Thompson: Housing prices didn’t just fall for a few months as they have this year after the 2007, 2008 crisis. Housing prices fell between 2006 and 2012, according to Case-Shiller. Six years of housing price declines, including basically President Barack Obama’s entire first term. And Tracy, as you just said, to put some numbers on that theory: annual housing starts per 1,000 Americans, the previous low in the last 50 years was 3.9 in 1991. After the global financial crisis in 2010, it fell to 1.8. So housing starts per capita didn’t just fall to the lowest on record, it fell 50 percent lower than the previous low on record. We didn’t get back to 3.9 until 2019. So by that measure, at least, it took a full decade to essentially dig out from underneath this absolute crash that we saw to housing in 2007, 2008. Joe, what do you want to add to this picture in terms of understanding the aftershocks we’re still living with post-GFC?
Joe Weisenthal: We’ll talk about it more, but obviously mortgage rates are a really important driver of housing activity, as everyone knows. But I think an important thing to remember is that mortgage rates aren’t everything and that mortgage rates can’t mechanically move the housing market in one direction or another. Going back to the pre–great financial crisis peak, the Fed was raising rates for several years leading up to the financial crisis partly because they looked at what everyone saw was going on in housing and perhaps they were getting anxious about that. But a lot of the worst housing lending activity that Tracy mentioned came even with the Fed attempting to tighten financial conditions, so I think that’s an important place to start, that there is this behavioral element in finance, in home buying, where you can’t just turn the economy like a dial—like a little hot, little cool. Of course, the Fed is discovering that right now. But pre-GFC there was a lot of rate hiking going on, and yet still some of the worst loans of the financial crisis, some of the worst, frothiest activity occurred well into the hiking cycle.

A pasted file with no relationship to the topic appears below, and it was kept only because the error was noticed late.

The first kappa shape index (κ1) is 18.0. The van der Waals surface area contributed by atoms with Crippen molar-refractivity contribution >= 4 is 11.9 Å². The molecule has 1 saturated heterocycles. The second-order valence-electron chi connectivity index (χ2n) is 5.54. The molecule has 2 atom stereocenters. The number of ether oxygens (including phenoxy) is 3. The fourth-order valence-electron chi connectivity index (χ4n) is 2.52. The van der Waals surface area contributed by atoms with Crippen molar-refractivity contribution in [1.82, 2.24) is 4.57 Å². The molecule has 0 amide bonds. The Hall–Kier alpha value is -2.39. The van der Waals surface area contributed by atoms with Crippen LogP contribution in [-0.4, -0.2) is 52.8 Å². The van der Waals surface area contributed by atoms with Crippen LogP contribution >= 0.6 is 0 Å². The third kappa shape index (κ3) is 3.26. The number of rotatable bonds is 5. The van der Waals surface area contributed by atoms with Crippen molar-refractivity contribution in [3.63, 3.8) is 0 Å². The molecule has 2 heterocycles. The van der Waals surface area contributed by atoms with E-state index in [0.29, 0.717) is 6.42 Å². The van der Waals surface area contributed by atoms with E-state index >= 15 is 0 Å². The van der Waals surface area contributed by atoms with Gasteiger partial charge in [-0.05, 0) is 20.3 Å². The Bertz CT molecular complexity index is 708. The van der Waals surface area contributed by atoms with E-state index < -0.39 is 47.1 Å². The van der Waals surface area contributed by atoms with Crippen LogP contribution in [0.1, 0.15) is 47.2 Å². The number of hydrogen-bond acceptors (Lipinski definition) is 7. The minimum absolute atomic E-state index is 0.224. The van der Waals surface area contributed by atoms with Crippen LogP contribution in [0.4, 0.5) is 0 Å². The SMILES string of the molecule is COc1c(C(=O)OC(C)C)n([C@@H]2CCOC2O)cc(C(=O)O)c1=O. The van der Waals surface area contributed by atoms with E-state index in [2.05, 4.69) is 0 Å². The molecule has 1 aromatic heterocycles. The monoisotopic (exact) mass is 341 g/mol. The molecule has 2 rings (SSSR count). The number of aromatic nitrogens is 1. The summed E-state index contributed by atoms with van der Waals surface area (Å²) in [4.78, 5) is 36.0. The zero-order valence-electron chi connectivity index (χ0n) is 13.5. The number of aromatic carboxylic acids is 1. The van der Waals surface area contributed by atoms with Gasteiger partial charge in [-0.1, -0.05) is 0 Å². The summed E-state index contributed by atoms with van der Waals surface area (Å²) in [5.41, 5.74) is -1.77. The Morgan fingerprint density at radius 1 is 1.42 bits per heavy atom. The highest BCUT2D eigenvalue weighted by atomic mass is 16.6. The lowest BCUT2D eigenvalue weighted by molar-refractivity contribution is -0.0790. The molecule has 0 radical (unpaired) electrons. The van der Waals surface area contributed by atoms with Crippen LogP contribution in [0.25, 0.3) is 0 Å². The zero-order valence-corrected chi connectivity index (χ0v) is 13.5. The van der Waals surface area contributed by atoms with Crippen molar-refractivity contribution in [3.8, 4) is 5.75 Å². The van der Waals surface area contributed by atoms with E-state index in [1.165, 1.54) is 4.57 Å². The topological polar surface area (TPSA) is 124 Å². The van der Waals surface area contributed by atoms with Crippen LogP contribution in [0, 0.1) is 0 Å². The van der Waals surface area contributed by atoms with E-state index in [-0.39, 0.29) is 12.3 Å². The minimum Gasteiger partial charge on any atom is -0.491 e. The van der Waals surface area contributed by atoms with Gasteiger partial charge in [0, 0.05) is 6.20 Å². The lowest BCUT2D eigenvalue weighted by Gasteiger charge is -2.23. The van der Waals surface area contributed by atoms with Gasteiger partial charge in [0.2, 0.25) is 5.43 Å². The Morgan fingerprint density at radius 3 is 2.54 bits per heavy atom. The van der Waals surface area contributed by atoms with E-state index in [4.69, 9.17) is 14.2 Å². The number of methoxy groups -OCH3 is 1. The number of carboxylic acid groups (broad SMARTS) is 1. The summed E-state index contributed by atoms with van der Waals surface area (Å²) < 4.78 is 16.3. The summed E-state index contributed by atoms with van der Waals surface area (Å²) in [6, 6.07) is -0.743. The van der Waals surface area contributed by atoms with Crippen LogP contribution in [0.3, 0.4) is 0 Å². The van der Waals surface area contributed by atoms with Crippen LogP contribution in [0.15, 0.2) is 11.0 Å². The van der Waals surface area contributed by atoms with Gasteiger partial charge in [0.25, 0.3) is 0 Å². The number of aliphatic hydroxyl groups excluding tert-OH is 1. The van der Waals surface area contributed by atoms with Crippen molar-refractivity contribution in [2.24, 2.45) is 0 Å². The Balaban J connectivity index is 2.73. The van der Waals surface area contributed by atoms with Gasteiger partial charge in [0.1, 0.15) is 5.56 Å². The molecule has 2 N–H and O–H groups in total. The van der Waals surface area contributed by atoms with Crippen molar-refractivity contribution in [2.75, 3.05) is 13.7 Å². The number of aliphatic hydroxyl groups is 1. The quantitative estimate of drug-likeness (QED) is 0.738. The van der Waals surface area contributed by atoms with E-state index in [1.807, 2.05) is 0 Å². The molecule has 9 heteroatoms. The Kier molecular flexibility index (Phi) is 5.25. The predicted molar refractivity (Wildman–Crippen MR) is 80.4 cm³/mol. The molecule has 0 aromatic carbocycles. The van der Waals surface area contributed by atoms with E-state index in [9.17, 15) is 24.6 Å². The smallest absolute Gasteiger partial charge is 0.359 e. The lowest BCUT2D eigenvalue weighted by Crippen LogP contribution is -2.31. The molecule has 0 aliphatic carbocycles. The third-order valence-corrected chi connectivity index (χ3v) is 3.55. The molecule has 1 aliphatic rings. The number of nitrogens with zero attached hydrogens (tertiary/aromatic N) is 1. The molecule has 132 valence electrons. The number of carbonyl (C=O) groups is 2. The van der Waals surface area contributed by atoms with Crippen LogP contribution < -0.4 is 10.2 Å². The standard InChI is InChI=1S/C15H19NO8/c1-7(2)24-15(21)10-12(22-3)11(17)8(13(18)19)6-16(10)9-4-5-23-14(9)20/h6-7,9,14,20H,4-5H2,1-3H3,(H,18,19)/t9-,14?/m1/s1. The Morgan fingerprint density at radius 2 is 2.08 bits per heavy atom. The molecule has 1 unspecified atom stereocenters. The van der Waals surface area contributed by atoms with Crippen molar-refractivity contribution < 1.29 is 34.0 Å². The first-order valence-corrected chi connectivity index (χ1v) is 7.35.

And you mentioned too that there were years of negative housing prices, so it really took several years even after the great financial crisis for things to get going. Again, they dropped rates to zero at the end of 2008, so if you want to take a purely rate-centric view of the housing market, you’re going to miss so much because it’s not like cutting rates to zero at the end of 2008, early 2009 created this big bounce. We’re seeing now in 2022 that the surge in mortgage rates really is putting a freeze on housing activity. It’s putting a freeze on home sales. We’re seeing this crash in housing starts and so forth. But again, it’s not totally mechanical. And to this point about the number of houses that are being built, it’s this overused cliché, perfect storm, but we did see this big boom, and housing demand started the middle of 2020, et cetera, with the drop of mortgage rates, but the supply chain issues were a big part of it.
I mean, there were a lot of homes that there was demand for, there were home builders willing to sell them, they just couldn’t get them built, and so you just see this brutal aftereffects of the great financial crisis simply in the ability of the industry to ramp up and create more housing in line with demand.
Host: Derek Thompson
Guests: Tracy Alloway and Joe Weisenthal
Producer: Devon Manze